AT 16, American painter George Bellows (1882-1925) left Ohio State University and ventured to New York to become an artist. The year was 1904. In the nearly three decades before Bellows's untimely death at age 43, he made a prodigious number of paintings, taught at the Art Student's League, was appointed to the National Academy of Design, and came to be numbered among America's highly respected realists.
"The Paintings of George Bellows" is an in-depth look at Bellows's career. The show stands out for its range and its commitment to challenging popular cliches with hard-boiled scholarship and exceptional art. The presentation is on view at the Whitney Museum of American Art in New York through Aug. 30.
Biographers tell us Bellows was full of life and vigor - an active, volatile spirit with an innate social consciousness that matched the pulse of America in the early 1900s. The works in this show confirm a picture of the artist as a man of enormous and quickly changing energies who painted in several quite distinct styles and perfected at least four favored subjects.
We remember Bellows most for paintings like "Dempsey and Firpo" (1924) - canvases of boxers coiled in final-round struggles and smudged in crimson blood. But he was also an accomplished portrait artist, producing quaint landscapes like "My House, Woodstock" (1924), poetic scenes of the city under snow, and grand views of the New England coastline.
From the beginning, Bellows came to art as a journalistic illustrator, and even at the height of his career as a painter he continued to illustrate. He was drawn to recording what he saw. "I paint New York because I live in it and because the most essential thing for me is to paint the life about me," Bellows said.
What Bellows saw and captured in New York at the turn of the century included dock workers, freighters on the Hudson, crowded tenements, and Staten Island teeming with throngs from every continent looking for a new start. Bellows stands apart in his ability to render Americans fisting their way into history.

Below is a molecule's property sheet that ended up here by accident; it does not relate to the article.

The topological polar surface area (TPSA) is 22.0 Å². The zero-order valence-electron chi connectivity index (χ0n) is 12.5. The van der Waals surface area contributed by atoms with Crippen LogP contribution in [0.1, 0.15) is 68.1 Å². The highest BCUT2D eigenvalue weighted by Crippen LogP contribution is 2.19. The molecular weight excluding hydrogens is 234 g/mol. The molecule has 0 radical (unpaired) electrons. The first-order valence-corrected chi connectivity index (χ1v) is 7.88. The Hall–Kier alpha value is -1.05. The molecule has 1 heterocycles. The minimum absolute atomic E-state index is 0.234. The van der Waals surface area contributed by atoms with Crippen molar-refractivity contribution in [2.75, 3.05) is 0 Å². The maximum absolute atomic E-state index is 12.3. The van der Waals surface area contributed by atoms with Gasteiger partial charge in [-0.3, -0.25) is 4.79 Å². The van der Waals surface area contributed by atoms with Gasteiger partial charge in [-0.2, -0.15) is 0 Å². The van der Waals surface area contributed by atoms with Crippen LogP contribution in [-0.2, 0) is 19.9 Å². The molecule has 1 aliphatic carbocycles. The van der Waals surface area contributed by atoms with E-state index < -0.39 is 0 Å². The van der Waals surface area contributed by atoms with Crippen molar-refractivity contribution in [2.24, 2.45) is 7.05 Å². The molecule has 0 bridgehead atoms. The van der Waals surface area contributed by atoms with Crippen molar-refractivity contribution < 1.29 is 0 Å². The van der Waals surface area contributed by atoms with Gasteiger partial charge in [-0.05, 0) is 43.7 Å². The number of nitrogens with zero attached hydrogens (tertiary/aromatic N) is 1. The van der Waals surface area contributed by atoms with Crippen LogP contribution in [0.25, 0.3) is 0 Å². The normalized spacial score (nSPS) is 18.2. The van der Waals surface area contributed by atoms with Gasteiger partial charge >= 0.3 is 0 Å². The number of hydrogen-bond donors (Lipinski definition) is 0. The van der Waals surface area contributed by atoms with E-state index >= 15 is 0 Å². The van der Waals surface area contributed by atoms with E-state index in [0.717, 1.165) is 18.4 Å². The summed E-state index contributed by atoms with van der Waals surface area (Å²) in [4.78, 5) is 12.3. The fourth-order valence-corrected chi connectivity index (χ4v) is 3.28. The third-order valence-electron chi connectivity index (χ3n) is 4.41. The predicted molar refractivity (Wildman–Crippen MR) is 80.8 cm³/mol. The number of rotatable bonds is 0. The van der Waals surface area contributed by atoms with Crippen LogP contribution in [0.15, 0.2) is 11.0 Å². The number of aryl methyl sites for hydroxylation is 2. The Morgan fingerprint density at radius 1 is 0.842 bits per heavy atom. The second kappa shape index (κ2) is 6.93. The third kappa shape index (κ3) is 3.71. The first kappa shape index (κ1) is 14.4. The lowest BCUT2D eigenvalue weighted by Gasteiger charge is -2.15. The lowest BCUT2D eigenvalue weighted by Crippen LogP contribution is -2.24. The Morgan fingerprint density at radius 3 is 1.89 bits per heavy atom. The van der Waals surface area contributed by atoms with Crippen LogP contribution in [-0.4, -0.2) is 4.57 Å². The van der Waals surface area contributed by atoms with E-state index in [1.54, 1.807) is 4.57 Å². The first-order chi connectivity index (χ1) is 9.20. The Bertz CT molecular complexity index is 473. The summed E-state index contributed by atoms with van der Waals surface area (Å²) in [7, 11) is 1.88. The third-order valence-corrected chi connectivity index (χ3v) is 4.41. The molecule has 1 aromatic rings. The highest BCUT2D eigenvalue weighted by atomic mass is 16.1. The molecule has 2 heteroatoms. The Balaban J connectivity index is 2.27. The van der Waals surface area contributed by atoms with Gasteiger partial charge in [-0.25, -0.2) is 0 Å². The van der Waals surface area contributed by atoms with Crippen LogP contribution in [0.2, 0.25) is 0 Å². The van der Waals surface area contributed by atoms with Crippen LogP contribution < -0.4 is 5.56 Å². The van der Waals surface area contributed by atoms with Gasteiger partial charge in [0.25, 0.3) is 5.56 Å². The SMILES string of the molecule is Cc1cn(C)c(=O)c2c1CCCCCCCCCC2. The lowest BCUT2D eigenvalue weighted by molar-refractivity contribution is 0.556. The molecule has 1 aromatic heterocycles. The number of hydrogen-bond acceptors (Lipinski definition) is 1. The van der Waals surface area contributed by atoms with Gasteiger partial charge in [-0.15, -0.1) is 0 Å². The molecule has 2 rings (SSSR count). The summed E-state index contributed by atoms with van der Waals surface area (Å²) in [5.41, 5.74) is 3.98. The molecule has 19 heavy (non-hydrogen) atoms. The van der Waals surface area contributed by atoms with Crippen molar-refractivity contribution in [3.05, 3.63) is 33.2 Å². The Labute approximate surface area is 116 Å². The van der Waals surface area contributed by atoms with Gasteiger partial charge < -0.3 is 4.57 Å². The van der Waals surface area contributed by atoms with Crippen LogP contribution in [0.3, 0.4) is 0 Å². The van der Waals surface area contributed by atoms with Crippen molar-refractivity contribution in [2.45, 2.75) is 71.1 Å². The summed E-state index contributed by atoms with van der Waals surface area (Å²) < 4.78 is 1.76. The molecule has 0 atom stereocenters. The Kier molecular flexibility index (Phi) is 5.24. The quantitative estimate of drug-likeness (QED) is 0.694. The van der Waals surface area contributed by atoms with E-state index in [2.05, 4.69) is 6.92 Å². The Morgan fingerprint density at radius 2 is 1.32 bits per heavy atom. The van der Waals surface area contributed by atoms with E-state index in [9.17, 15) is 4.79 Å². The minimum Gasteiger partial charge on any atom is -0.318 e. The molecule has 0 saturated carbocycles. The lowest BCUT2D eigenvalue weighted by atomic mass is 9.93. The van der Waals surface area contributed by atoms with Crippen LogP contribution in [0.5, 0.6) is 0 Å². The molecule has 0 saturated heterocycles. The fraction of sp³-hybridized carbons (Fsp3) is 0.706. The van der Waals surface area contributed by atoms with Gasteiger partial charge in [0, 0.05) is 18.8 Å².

The operative cliche when discussing the art of George Bellows has been to define him in terms of his artistic circle - New York's Ashcan School of the early 1900s. The Ashcan School revolved around a group of painters following the philosophical and formal teachings of artist Robert Henri. The style prided itself on nonacademic, non-prettified urban subjects caught in a snapshot fashion and modeled from freely, thickly applied paint often built to a high and grainy texture with a palette knife. The Ashc an School was also associated with socialist politics.
There is no doubt that Bellows's attraction to the dramatic freedom and social philosophy of the Ashcan School comes through the darkish colors and subjects of early works like "Forty Two Kids" (1907), and "Cliff Dwellers" (1913), depicting poor boys bathing at local watering holes or crowded onto the summer streets of the lower East Side.
And we see the Ashcan influence in the almost disturbing but remarkable portrait of "Frankie the Organ Boy," with his bulbous nose and vacant eyes. Though Bellows never traveled to Europe, he was well-versed in art history, and "Frankie" draws on the whole tradition of unedited realism from Velazquez to Henri.
Alongside "Frankie" there are portraits like "Anne in White (1920), or "Katherine Rosen" (1921) with their clear resonant palette and the formal elegance of official academic portraiture.
The show's catalog puts to rest the popular misconception that Bellows and his circle produced their art through free-form, slapdash techniques. By 1909, Henri and Bellows were using complicated conceptual systems of canvas organization and color harmonizing proposed by the paint manufacturer Hardesty Maratta. Maratta's system of color selection involved a stringent system of scaling and grouping colors such that only certain hues could be used or mixed with others.
Landscapes done around 1908 with the Maratta system, such as the beautiful "Palisades," have brighter, clearer colors and a grand, poetic approach to their subject that is closer to the romantic than the socialist.
Though we think of him as a city painter, this show seems to tell us that Bellows was a romantic and idealist at heart. He comes to us as an artist who believed in the old romantic qualities of beauty and truth. He was simply astute enough to turn a wry brush when confronted with their absence (as in the racial statement, "Both Members of This Club"), and humane enough to find those qualities equally in a pristine wood and a grimy city street.
At the Columbus Museum of Art in Ohio from Oct. 11, 1992 to Jan. 3, 1993; the Amon Carter Museum in Texas from Feb. 20 to May 9, 1993.